Diseases

Osteoarthritis: treatments

The treatments are primarily symptomatic, to relieve the pain related to osteoarthritis.

> Paracetamol:

When the pain is not too great, paracetamol can relieve. When there is no inflammation of the joint, the efficacy of paracetamol may be sufficient. It is also well tolerated by the digestive system. But it must be taken at a fixed time, throughout the day, in three or four takes because its duration of action does not exceed a few hours.

> Non-steroidal anti-inflammatory drugs (NSAIDs):

They are the best answer in case of osteoarthritis with pain and swelling, when inflammation is present. They are therefore indicated in case of pain crisis in short cure. The problem is that they create unwanted digestive effects, up to ulceration of the stomach. Be careful not to take anti-inflammatories long especially if you are old.

> Symptomatic anti-osteoarthritis with slow action or AASAL:

These drugs are so called because their action is primarily to reduce the consumption of analgesics and anti-inflammatories, and improve joint function because their protective effect on cartilage is not yet proven outside experimental studies .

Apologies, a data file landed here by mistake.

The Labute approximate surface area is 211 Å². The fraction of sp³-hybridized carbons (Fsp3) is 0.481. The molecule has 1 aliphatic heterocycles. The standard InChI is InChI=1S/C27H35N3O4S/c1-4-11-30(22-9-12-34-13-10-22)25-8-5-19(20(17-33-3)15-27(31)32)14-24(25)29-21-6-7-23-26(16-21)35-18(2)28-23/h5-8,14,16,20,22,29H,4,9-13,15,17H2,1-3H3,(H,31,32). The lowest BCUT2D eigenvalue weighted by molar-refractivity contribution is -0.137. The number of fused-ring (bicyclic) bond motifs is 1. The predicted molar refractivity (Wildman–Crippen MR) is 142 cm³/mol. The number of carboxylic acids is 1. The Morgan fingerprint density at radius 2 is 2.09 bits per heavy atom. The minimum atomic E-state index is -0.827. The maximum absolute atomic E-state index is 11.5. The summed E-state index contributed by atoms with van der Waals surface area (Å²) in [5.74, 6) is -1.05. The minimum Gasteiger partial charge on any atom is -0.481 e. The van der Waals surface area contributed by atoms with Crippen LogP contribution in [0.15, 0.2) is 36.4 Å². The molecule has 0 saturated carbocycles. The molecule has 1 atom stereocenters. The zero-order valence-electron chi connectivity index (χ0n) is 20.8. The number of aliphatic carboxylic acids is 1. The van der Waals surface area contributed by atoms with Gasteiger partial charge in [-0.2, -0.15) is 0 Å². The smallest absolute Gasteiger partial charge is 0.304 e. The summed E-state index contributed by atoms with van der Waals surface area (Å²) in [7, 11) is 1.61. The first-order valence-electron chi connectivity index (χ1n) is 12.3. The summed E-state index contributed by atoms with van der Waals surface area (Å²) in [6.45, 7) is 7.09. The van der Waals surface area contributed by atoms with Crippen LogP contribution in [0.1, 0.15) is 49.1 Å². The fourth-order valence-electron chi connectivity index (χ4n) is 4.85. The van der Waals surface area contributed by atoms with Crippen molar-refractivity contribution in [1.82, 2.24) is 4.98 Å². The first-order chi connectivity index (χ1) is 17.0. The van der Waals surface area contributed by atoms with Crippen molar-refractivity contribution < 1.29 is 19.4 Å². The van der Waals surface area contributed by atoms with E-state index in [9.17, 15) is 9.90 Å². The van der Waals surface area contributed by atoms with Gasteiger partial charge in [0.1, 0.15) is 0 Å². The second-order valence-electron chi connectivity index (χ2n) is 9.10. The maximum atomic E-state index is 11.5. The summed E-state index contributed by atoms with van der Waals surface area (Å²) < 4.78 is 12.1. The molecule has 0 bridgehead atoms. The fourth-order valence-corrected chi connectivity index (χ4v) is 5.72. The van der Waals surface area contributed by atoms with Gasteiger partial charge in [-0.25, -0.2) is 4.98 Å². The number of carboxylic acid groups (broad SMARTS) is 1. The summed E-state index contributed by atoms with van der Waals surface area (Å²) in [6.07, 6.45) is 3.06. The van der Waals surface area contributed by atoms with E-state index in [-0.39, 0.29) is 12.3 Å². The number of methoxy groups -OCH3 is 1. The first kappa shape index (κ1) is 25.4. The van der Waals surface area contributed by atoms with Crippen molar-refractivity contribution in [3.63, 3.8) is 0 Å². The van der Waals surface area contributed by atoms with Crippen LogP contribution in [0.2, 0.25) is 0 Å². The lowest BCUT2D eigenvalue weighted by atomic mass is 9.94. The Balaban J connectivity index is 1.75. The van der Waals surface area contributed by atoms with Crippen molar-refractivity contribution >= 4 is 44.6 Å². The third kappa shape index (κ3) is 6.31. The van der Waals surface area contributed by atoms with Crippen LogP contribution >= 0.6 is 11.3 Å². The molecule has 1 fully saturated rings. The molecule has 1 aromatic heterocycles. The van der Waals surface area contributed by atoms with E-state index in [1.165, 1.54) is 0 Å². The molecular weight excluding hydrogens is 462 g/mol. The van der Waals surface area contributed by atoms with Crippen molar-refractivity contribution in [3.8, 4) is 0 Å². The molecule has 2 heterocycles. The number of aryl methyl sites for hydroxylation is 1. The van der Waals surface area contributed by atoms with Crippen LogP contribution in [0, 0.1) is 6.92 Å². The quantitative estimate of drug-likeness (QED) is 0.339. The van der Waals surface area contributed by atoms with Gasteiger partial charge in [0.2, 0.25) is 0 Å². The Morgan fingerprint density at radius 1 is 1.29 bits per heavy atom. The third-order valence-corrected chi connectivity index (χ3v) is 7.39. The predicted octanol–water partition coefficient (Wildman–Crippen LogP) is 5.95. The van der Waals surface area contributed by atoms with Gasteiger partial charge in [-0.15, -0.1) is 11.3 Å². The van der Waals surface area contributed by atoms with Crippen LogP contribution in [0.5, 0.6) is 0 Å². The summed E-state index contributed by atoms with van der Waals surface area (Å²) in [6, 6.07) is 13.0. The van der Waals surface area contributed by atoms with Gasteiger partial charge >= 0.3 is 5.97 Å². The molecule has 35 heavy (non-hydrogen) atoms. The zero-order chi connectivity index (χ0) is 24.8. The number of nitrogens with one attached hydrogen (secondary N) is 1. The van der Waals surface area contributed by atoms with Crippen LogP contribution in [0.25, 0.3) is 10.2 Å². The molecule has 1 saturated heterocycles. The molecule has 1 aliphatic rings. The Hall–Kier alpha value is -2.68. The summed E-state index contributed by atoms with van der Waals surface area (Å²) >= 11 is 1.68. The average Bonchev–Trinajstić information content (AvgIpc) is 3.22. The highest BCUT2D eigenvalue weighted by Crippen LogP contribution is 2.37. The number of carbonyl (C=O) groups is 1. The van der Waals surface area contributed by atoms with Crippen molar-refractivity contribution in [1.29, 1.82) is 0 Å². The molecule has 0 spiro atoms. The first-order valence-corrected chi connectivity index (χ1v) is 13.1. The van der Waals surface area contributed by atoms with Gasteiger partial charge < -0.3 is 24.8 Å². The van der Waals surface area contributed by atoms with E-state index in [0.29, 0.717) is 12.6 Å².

Four molecules are commonly used in France, but their action is not manifested in all osteoarthritis, and does not occur for several weeks or months of treatment: glucosamine sulfate; chondroitin sulfate; unsaponifiable avocado and soya; and diacerein. They differ in their mode of action, their cost and their tolerance.

Studies have shown, on radiography, a slowdown in the progression of osteoarthritis and pinching in some patients, under the use of anti-osteoarthritis slow action. It is therefore possible that these molecules have an effect on the structure of the cartilage and the evolution of osteoarthritis and not only on the symptoms.

Specialist doctors (such as a rheumatologist) can offer other specific treatments such as knee osteoarthritis: intra-articular injection of cortisone if there is a strong inflammatory flare, or injection of hyaluronic acid ... Drugs called symptomatic anti-osteoarthritis slow acting (ASLAA), such as chodroitin, glucosamine seem to have quite limited effects against pain and functional disorders, according to the High Authority of Health (HAS).

Functional rehabilitation and physiotherapy are sometimes prescribed (back school).


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